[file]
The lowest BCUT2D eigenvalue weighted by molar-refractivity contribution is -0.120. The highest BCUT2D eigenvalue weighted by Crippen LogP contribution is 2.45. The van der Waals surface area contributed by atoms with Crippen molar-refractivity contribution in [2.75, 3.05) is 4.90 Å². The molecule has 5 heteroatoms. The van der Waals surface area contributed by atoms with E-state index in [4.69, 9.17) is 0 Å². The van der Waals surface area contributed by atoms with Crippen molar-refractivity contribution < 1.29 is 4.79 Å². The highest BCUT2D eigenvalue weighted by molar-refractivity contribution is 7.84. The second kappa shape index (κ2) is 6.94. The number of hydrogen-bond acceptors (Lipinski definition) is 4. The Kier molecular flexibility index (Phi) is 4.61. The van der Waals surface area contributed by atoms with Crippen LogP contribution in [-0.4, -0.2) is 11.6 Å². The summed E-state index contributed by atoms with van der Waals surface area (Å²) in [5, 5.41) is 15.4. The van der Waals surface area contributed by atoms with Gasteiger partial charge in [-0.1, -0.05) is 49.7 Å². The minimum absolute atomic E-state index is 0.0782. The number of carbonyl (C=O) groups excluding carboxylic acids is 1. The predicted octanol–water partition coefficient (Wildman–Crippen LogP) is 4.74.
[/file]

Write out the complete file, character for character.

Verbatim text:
The lowest BCUT2D eigenvalue weighted by molar-refractivity contribution is -0.120. The highest BCUT2D eigenvalue weighted by Crippen LogP contribution is 2.45. The van der Waals surface area contributed by atoms with Crippen molar-refractivity contribution in [2.75, 3.05) is 4.90 Å². The molecule has 5 heteroatoms. The van der Waals surface area contributed by atoms with E-state index in [4.69, 9.17) is 0 Å². The van der Waals surface area contributed by atoms with Crippen molar-refractivity contribution < 1.29 is 4.79 Å². The highest BCUT2D eigenvalue weighted by molar-refractivity contribution is 7.84. The second kappa shape index (κ2) is 6.94. The number of hydrogen-bond acceptors (Lipinski definition) is 4. The Kier molecular flexibility index (Phi) is 4.61. The van der Waals surface area contributed by atoms with Crippen LogP contribution in [-0.4, -0.2) is 11.6 Å². The summed E-state index contributed by atoms with van der Waals surface area (Å²) in [5, 5.41) is 15.4. The van der Waals surface area contributed by atoms with Gasteiger partial charge in [-0.1, -0.05) is 49.7 Å². The minimum absolute atomic E-state index is 0.0782. The number of carbonyl (C=O) groups excluding carboxylic acids is 1. The predicted octanol–water partition coefficient (Wildman–Crippen LogP) is 4.74.